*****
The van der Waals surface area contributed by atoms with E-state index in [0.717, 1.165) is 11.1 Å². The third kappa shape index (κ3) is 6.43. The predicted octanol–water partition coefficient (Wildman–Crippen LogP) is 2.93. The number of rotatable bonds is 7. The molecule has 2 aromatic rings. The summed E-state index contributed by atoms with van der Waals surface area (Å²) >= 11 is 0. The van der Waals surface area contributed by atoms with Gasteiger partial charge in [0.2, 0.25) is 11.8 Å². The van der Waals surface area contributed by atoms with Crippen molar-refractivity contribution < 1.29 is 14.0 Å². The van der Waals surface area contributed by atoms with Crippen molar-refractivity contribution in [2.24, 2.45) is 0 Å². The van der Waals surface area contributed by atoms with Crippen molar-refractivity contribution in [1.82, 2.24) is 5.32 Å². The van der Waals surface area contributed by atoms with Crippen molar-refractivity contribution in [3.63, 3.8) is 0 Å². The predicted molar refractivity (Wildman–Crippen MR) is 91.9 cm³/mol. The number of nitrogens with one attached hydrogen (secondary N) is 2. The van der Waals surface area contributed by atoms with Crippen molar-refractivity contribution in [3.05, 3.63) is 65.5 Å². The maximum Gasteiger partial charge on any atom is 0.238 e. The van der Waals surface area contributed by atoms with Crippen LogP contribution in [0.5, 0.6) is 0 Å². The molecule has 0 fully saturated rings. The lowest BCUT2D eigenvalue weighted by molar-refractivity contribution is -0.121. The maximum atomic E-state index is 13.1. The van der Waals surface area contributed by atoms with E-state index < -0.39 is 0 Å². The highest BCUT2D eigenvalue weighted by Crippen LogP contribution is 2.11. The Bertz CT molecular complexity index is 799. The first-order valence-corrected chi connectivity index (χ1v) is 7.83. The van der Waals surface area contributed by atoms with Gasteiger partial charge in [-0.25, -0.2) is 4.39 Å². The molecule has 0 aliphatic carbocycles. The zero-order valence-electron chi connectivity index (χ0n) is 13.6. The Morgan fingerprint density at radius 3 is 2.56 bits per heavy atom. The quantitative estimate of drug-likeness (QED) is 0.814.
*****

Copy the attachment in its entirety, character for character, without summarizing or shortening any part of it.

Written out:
The van der Waals surface area contributed by atoms with E-state index in [0.717, 1.165) is 11.1 Å². The third kappa shape index (κ3) is 6.43. The predicted octanol–water partition coefficient (Wildman–Crippen LogP) is 2.93. The number of rotatable bonds is 7. The molecule has 2 aromatic rings. The summed E-state index contributed by atoms with van der Waals surface area (Å²) >= 11 is 0. The van der Waals surface area contributed by atoms with Gasteiger partial charge in [0.2, 0.25) is 11.8 Å². The van der Waals surface area contributed by atoms with Crippen molar-refractivity contribution < 1.29 is 14.0 Å². The van der Waals surface area contributed by atoms with Crippen molar-refractivity contribution in [2.24, 2.45) is 0 Å². The van der Waals surface area contributed by atoms with Crippen molar-refractivity contribution in [1.82, 2.24) is 5.32 Å². The van der Waals surface area contributed by atoms with Crippen molar-refractivity contribution in [3.63, 3.8) is 0 Å². The predicted molar refractivity (Wildman–Crippen MR) is 91.9 cm³/mol. The number of nitrogens with one attached hydrogen (secondary N) is 2. The van der Waals surface area contributed by atoms with Crippen molar-refractivity contribution in [3.05, 3.63) is 65.5 Å². The maximum Gasteiger partial charge on any atom is 0.238 e. The van der Waals surface area contributed by atoms with Crippen LogP contribution in [0.5, 0.6) is 0 Å². The molecule has 0 fully saturated rings. The lowest BCUT2D eigenvalue weighted by molar-refractivity contribution is -0.121. The maximum atomic E-state index is 13.1. The van der Waals surface area contributed by atoms with E-state index < -0.39 is 0 Å². The highest BCUT2D eigenvalue weighted by Crippen LogP contribution is 2.11. The Bertz CT molecular complexity index is 799. The first-order valence-corrected chi connectivity index (χ1v) is 7.83. The van der Waals surface area contributed by atoms with Gasteiger partial charge in [-0.25, -0.2) is 4.39 Å². The molecule has 0 aliphatic carbocycles. The zero-order valence-electron chi connectivity index (χ0n) is 13.6. The Morgan fingerprint density at radius 3 is 2.56 bits per heavy atom. The quantitative estimate of drug-likeness (QED) is 0.814.